In the winter, trout look for comfortable water temperatures, cover, and structure. In rivers, you’ll find trout deep in pools where the water temperatures are warm and flows are minimal. In lakes, you’ll find trout from drop-offs near rock piles, vegetation, or fallen logs. Warm water is the priority.
Life slows down in the winter. Trout and anglers take a few months to hunker down, stay warm, and dream of the days of warm weather and sunshine. While trout still eat during winter, they focus on saving energy and surviving challenging conditions.
Where Do Trout Go in the Winter in Rivers
In the winter, water levels usually drop, resulting in fewer places for trout to hide and find protection. Also, the water closest to the surface cools first, so trout avoid the shallow water as much as they can due to the uncomfortable temperatures.
Trout move to pools and other deep river sections in the winter. The deeper water holds its warmth the longest, so trout sit in it as long as possible.
Pools often have logs, rocks, and other cover and structure at the bottom. It allows trout to find warmer temperatures and stay safe from any predators.
Not only do they want warm water, but they also want minimal flows.
Fighting the current is exhausting for trout. The less current they have to fight, the more energy they can preserve.
Deep water has less current. Avoid the riffles and shallow sections if you’re fishing for trout in the winter. Find the deepest water, and fish your lures, bait, or flies along the bottom. Slow drifts through the pools and deep seams produce fish.
Trout move up in the water column as the day warms. The temperatures warm in the middle of the day, and the occasional hatch occurs.
The daily feeding window is small for trout in the winter, but it happens. If the sun pops out, it’s even better. The trout soak up the sun as it warms the water near the surface.
Their metabolisms are slower due to the cold weather, so their appetites aren’t as big. Don’t expect trout to feed in the winter like they do in the spring, summer, or fall.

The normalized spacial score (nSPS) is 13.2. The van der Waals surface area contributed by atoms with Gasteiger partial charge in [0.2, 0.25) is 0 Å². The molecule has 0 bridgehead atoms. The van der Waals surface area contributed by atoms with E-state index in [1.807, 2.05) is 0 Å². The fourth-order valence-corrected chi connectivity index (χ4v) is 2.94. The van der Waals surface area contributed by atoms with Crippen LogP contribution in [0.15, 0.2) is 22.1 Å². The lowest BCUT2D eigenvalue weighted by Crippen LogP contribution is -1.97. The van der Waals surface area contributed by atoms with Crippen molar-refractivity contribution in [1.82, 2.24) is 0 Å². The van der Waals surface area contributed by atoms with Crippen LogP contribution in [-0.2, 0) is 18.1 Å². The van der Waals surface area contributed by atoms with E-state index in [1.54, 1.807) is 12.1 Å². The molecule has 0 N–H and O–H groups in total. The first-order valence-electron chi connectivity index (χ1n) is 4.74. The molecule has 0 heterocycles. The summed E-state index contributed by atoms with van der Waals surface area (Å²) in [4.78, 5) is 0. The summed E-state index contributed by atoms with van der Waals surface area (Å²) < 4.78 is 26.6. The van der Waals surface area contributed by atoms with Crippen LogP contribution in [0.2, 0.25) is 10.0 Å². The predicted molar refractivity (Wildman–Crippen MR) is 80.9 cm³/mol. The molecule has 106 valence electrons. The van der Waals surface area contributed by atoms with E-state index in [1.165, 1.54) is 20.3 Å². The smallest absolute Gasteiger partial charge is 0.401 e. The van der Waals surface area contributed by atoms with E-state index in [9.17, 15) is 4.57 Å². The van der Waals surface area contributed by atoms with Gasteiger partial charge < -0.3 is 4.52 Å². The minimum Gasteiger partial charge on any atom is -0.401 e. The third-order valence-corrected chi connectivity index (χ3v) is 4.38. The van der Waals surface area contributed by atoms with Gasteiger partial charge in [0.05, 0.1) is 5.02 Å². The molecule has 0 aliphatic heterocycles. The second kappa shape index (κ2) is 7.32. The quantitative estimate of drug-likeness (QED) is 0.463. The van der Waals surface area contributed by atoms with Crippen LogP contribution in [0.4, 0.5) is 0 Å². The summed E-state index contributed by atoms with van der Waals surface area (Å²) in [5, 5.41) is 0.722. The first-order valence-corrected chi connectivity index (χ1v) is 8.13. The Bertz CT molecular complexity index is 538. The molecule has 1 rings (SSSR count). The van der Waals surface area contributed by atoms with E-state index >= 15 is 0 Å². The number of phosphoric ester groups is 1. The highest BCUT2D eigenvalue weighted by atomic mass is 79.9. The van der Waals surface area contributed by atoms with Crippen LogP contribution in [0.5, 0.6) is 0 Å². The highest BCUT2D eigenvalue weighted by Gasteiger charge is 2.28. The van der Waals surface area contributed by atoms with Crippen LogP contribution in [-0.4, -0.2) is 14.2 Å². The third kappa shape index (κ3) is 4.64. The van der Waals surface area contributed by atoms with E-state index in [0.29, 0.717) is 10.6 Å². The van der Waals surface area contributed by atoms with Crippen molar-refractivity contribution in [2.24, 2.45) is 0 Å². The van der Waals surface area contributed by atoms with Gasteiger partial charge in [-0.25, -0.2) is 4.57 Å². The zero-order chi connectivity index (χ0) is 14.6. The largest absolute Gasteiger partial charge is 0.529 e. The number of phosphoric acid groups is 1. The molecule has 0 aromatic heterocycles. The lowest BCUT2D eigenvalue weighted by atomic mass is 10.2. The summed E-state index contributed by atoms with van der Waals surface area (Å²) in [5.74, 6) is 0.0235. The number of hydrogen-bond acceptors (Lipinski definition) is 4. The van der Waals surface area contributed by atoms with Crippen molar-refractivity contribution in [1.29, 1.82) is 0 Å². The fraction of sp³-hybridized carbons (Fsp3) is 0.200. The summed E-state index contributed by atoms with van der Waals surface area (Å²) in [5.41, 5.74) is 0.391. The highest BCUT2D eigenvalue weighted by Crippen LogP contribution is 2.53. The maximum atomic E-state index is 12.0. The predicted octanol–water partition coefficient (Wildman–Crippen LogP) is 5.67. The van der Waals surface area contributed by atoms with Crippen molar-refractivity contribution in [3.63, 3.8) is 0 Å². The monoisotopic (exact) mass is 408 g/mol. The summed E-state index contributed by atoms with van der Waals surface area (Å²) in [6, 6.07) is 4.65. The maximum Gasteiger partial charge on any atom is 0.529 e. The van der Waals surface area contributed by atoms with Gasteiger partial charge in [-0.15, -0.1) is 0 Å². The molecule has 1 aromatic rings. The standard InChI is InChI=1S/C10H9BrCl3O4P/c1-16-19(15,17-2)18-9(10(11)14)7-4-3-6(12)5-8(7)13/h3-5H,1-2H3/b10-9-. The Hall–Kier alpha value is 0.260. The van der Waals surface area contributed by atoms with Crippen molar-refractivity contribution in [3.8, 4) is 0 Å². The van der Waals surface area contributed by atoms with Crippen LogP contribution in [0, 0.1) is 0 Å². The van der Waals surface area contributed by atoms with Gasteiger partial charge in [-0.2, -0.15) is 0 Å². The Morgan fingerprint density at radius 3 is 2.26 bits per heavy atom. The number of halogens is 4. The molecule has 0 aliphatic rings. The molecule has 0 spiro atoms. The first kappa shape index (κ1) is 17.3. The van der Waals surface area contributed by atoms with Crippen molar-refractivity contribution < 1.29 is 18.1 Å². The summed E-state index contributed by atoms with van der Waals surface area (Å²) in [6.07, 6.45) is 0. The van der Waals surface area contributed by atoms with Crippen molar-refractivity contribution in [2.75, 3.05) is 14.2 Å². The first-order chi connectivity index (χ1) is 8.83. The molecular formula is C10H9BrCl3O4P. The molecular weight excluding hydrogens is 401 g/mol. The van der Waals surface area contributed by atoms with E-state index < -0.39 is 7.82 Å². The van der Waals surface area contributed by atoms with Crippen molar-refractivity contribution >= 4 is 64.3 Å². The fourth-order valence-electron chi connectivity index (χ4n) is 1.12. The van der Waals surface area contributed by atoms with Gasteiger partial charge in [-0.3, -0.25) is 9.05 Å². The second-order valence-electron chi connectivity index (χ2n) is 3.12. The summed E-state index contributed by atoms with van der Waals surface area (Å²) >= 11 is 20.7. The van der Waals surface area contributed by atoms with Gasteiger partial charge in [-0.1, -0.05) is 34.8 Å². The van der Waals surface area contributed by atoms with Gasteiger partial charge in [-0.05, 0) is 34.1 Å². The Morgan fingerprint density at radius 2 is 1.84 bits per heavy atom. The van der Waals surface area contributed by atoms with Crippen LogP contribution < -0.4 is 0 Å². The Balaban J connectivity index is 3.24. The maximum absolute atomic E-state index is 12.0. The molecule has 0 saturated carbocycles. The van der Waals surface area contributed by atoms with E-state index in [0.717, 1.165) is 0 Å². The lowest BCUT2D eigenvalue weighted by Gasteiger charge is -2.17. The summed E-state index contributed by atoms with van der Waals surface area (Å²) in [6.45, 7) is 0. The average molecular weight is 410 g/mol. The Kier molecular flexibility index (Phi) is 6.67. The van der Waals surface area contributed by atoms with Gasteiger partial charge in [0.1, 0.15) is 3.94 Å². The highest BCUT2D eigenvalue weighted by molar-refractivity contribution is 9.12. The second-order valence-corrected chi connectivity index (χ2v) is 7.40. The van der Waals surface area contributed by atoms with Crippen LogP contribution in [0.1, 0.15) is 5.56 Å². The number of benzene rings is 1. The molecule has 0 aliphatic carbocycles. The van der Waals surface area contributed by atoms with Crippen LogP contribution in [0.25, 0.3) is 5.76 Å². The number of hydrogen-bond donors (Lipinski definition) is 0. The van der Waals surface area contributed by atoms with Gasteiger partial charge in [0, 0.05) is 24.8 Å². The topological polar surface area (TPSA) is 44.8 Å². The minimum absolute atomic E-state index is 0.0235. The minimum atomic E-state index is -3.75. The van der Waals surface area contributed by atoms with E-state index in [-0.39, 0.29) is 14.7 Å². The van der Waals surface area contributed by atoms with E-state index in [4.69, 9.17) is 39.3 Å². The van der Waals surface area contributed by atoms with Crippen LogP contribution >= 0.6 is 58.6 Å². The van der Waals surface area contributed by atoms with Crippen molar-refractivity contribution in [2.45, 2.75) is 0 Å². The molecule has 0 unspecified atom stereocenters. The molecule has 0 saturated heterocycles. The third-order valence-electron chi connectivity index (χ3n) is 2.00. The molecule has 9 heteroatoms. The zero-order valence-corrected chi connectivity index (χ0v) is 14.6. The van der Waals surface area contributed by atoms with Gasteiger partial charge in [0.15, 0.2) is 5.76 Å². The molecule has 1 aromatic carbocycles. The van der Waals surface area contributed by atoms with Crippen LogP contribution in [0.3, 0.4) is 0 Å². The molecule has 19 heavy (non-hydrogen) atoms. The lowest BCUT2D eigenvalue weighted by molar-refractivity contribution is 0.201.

Where Do Trout Go in the Winter in Lakes
Trout find the warmest water they can in the winter. In lakes, the warm water is towards the bottom in the deepest sections. The surface water cools the fastest, and ice usually forms.
If the lake has vegetation, trout sit near it because it produces oxygen and provides a safe space for other food in the lake.
If they aren’t sitting near vegetation, trout look for rock piles, fallen logs, or other places that provide protection. While they’re willing to roam and look for food, they don’t move far in the winter. They identify a food source and spend time near it until it’s exhausted.
Hatches don’t regularly occur in the winter, so they rely on eating nymphs, crustaceans, and smaller fish. Their metabolisms are slower, and they don’t eat as much in the winter. They spend time preserving as much energy as possible.
Find a drop-off if you’re ice fishing or fishing along the bank. This way, you can fish at various depths to see where the fish are hiding.
Start at the shallowest part and work your way to the bottom. You’ll likely find trout towards the bottom in the most comfortable temperatures.
Will Trout Bite in Cold Weather
Yes, trout bite in cold weather. When I fish in the winter, I always use an indicator because many strikes are weak. I try to feel small tugs or watch when my line stops. Trout don’t strike nearly as hard in the winter as in the rest of the year.
I usually don’t head to the water until the late morning or early afternoon in the winter. I wait until the sun reaches its highest point and the air is warm. It’s common to find a small midge hatch in the middle of the day. Trout won’t aggressively break the surface, but they’ll slurp any midge that’s drying its wings.
Don’t expect a lot of action during the traditional prime feeding hours. Take a peak at the weather and head to the water when the air is warm.
Trout Behavior in the Winter
Trout are slow in the winter. Their energy is precious, and wasting it fighting the current or covering water is dangerous. If they see a food source, they’ll move towards it. Otherwise, they wait and observe until they have to feed.
They spend time in the traditional holding areas. They need their protection and always drift towards warm water.
Predicting trout movement and behavior in the winter isn’t always easy. While you can assume they’re sitting in the warmest water possible, you never know their exact location. They’re not aggressive or going out of their way to feed. If the food comes their way, they’ll eat as much as possible to keep their energy levels high. Keep your baits, lures, and flies deep and fish them slowly.